Back at the start of the decade, Via Meadia predicted that “[t]he end of the Cold War combined with the rise of Asia will introduce the world to a new kind of reality: a post-European world order.” The past year has moved the world a long way down this path. The United States spent the year looking westward across the Pacific, and the State Department had a busy year not working in Europe. Instead, America opened a new base in Australia, announced plans to further integrate military operations with the Philippines and took steps toward mending relations with Myanmar. When pundits talk about the “special relationship” later this century, they may be talking about the U.S.-Australian alliance rather than the close historical association with Great Britain. Likewise, by 2050 the region formerly known as French Indochina might conceivably be more important to the United States than France itself.Europe may be trying to get on the Asian bandwagon too. Der Spiegel fantasized about a post-American world in which China formed an alliance with the European Union based on “green” technologies; given the track record for green dreams becoming reality, we won’t be holding our breath. After all, when Europe came to China looking for bailout, hat in hand, it got nothing more than a disappointing snub.Over the past year, however, the European Union’s own problems had as much to do with Europe’s decline as the rise of Asia. The financial crises in the PIIGS worsened as France and Germany, the pushmi-pullyu leading Europe’s train, took the continent precisely nowhere.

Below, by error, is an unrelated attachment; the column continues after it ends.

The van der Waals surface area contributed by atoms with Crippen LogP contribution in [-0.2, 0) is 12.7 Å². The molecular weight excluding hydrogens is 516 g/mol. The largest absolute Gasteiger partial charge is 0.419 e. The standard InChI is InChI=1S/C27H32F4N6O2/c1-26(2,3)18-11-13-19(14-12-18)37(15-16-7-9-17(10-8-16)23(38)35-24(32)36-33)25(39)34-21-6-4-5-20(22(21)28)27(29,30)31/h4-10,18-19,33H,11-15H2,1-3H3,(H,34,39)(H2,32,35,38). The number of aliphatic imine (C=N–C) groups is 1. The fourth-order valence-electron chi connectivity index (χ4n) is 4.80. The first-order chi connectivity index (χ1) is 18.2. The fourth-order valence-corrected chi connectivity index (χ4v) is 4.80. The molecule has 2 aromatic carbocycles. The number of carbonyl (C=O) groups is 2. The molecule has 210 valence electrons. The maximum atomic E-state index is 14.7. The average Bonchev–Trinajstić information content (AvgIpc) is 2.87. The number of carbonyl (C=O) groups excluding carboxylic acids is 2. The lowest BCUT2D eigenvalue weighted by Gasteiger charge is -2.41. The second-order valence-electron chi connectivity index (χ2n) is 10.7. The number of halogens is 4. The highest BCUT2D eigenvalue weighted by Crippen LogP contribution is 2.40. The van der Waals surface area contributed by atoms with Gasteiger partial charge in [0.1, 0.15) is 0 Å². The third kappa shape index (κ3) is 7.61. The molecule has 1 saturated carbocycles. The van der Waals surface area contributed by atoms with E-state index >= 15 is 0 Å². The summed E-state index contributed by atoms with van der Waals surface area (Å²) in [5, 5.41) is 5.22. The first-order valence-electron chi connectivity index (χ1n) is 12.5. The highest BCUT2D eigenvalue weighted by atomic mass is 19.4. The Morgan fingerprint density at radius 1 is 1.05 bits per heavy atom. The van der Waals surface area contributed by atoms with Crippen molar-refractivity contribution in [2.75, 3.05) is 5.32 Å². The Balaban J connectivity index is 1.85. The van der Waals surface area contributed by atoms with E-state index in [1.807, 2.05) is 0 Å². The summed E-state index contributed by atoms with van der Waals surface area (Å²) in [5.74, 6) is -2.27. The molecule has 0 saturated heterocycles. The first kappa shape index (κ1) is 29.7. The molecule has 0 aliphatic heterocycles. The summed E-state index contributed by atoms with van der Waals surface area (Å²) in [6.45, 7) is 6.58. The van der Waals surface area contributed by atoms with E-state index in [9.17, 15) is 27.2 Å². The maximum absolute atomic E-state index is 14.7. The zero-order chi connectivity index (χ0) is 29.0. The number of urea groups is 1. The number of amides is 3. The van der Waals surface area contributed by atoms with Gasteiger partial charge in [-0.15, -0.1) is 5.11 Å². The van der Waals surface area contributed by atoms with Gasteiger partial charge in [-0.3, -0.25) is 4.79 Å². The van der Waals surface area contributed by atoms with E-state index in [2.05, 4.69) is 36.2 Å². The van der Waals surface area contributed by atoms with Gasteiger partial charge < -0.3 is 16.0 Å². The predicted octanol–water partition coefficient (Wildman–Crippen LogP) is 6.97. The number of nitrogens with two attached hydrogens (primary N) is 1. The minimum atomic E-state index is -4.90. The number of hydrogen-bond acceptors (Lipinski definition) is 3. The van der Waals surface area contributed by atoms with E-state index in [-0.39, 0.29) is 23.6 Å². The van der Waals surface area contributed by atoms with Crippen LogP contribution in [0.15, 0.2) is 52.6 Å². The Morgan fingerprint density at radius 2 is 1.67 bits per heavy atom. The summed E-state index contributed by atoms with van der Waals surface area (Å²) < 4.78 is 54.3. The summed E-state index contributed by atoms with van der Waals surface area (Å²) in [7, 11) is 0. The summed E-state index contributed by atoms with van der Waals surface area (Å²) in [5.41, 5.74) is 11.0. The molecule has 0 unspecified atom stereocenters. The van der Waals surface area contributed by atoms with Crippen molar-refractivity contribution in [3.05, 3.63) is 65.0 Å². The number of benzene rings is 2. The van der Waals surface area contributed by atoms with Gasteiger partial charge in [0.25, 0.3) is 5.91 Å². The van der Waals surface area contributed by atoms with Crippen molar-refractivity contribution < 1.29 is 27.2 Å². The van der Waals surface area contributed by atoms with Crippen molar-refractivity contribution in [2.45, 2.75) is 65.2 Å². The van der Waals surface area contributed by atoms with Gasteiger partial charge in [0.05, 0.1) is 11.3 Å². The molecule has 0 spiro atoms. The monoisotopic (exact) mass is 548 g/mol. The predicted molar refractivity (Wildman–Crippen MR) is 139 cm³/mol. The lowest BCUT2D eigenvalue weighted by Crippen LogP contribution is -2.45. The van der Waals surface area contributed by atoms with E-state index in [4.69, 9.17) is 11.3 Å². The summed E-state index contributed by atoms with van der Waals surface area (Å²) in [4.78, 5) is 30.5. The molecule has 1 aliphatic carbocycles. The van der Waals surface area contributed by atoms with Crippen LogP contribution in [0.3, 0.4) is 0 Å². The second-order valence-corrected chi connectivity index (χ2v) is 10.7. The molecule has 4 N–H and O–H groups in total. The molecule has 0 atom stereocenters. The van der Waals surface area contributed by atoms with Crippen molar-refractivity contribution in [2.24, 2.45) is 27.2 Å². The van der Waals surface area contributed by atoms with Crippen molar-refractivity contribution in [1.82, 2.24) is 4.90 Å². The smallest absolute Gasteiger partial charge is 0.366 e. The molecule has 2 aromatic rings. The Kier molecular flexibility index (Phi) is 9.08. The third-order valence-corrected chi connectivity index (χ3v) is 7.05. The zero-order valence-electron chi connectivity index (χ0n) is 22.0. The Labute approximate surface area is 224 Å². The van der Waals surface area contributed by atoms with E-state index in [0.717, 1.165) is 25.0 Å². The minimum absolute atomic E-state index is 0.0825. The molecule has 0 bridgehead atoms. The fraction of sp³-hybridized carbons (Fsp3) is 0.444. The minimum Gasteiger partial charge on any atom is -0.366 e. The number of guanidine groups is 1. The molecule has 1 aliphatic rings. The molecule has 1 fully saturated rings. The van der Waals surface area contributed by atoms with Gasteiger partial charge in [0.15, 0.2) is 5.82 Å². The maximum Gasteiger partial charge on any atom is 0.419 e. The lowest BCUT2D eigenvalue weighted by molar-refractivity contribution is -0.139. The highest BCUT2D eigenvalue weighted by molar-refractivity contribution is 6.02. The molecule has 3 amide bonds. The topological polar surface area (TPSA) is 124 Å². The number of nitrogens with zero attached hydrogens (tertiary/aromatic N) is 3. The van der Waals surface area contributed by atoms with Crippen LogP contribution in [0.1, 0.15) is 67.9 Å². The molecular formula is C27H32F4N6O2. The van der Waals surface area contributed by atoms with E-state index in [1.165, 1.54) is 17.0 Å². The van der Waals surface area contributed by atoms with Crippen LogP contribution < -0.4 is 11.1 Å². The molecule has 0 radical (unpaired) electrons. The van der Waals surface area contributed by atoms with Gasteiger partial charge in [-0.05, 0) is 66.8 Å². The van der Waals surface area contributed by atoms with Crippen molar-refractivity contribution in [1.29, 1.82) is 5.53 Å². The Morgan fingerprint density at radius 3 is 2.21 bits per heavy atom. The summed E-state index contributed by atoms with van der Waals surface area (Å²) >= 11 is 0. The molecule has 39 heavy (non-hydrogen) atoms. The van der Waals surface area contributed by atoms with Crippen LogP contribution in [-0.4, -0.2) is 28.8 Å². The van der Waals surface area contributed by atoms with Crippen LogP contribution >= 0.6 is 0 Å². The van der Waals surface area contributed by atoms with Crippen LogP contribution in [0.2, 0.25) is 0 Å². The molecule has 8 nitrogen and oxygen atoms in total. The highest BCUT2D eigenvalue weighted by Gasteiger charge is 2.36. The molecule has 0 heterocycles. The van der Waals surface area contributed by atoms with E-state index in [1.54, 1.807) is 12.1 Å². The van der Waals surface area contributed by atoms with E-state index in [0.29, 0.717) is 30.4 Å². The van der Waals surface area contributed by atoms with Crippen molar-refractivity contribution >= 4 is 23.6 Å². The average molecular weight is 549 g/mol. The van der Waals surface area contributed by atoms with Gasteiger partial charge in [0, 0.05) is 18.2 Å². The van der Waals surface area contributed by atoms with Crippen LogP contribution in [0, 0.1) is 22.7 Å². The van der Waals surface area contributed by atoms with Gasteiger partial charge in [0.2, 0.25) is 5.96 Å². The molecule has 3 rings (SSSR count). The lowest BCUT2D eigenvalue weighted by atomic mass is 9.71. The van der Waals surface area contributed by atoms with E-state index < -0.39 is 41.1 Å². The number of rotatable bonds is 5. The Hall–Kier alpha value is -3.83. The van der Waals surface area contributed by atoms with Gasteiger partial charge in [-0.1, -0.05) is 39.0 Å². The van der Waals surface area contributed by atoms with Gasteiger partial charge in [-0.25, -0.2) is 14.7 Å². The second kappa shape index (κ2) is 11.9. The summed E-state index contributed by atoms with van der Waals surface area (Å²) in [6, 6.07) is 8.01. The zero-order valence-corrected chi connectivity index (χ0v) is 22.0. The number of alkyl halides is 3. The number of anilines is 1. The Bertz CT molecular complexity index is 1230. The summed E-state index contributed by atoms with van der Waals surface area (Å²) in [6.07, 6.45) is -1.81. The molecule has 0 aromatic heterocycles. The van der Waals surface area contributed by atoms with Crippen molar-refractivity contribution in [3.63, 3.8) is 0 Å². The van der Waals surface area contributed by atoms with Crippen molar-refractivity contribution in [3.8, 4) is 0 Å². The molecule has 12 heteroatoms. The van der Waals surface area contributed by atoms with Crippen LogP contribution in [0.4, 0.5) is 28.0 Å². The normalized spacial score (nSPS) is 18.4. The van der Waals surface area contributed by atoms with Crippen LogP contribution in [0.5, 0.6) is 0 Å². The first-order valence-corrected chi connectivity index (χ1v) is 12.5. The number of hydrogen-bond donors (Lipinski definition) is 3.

Europe’s sovereign debt crisis was all over the news back in 2010, but 2011 was the year we learned just how deep and intractable the core problems were. The real crisis in Europe was not financial but cultural. Whatever the future holds, Club Med is as likely to join the Fourth Reich as Germany is to get a Club Med Membership Card.European policy makers and opinion leaders spent the last decade discussing the decline of the United States, only to realize with a shock that Europe’s own problems threatened to relegate Europe to the world’s second division. A continent that began the new century discussing the post-American world spent 2011 nervously wondering if the US and China were about to set up a G-2.Europe is not yet a cipher; even with its economic and political problems it remains the world’s largest market and, potentially, a powerful force. Its wealth, its technological skill, its rich cultural heritage and its institutional foundations remain the envy of much of the world. In the Mediterranean, as the Great Loon of Libya discovered too late, Europe still counts for something — when the Americans give their OK. But in Africa, Asia and Latin America, Europe’s economic and political imprint continues to fade.Technically, it’s still possible to see how Europe could turn itself around. If it accepted the need for sweeping economic reforms, split the euro into two currency zones, doubled its defense spending, figured out how to assimilate immigrants, brought Turkey into the EU and started making more babies, the world would soon start talking about Europe’s revival.Sadly, none of this is likely to happen, and our ninth global trend for the decade is likely to be with us for some time to come.